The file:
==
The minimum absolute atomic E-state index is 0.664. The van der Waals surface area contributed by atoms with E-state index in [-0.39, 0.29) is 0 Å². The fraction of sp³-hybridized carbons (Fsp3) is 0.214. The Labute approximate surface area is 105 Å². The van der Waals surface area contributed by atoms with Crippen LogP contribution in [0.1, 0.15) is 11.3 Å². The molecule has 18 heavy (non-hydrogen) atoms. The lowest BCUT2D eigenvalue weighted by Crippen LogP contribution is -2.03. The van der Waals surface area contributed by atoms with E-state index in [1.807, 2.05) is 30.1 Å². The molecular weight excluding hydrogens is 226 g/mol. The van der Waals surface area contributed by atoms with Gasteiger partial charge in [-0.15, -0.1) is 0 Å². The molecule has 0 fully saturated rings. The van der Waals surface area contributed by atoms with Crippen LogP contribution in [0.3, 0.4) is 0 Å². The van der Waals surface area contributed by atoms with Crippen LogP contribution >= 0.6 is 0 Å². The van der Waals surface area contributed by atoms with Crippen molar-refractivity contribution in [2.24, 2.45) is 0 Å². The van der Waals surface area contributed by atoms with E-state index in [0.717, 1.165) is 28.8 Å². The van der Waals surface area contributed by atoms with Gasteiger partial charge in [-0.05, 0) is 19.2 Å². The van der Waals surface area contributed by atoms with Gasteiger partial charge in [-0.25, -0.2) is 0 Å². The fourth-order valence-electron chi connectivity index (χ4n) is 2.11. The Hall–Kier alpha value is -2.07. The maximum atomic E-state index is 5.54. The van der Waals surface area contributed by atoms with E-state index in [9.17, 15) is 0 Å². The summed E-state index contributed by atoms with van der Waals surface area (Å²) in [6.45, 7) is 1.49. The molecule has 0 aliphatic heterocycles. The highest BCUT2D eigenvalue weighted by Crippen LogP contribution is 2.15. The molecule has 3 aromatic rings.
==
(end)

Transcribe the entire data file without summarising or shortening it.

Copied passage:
The minimum absolute atomic E-state index is 0.664. The van der Waals surface area contributed by atoms with E-state index in [-0.39, 0.29) is 0 Å². The fraction of sp³-hybridized carbons (Fsp3) is 0.214. The Labute approximate surface area is 105 Å². The van der Waals surface area contributed by atoms with Crippen LogP contribution in [0.1, 0.15) is 11.3 Å². The molecule has 18 heavy (non-hydrogen) atoms. The lowest BCUT2D eigenvalue weighted by Crippen LogP contribution is -2.03. The van der Waals surface area contributed by atoms with E-state index in [1.807, 2.05) is 30.1 Å². The molecular weight excluding hydrogens is 226 g/mol. The van der Waals surface area contributed by atoms with Gasteiger partial charge in [-0.15, -0.1) is 0 Å². The molecule has 0 fully saturated rings. The van der Waals surface area contributed by atoms with Crippen LogP contribution in [0.3, 0.4) is 0 Å². The van der Waals surface area contributed by atoms with Crippen LogP contribution >= 0.6 is 0 Å². The van der Waals surface area contributed by atoms with Crippen molar-refractivity contribution in [2.24, 2.45) is 0 Å². The van der Waals surface area contributed by atoms with E-state index in [0.717, 1.165) is 28.8 Å². The van der Waals surface area contributed by atoms with Gasteiger partial charge in [-0.05, 0) is 19.2 Å². The van der Waals surface area contributed by atoms with Gasteiger partial charge in [-0.25, -0.2) is 0 Å². The fourth-order valence-electron chi connectivity index (χ4n) is 2.11. The Hall–Kier alpha value is -2.07. The maximum atomic E-state index is 5.54. The van der Waals surface area contributed by atoms with E-state index in [9.17, 15) is 0 Å². The summed E-state index contributed by atoms with van der Waals surface area (Å²) in [6.45, 7) is 1.49. The molecule has 0 aliphatic heterocycles. The highest BCUT2D eigenvalue weighted by Crippen LogP contribution is 2.15. The molecule has 3 aromatic rings.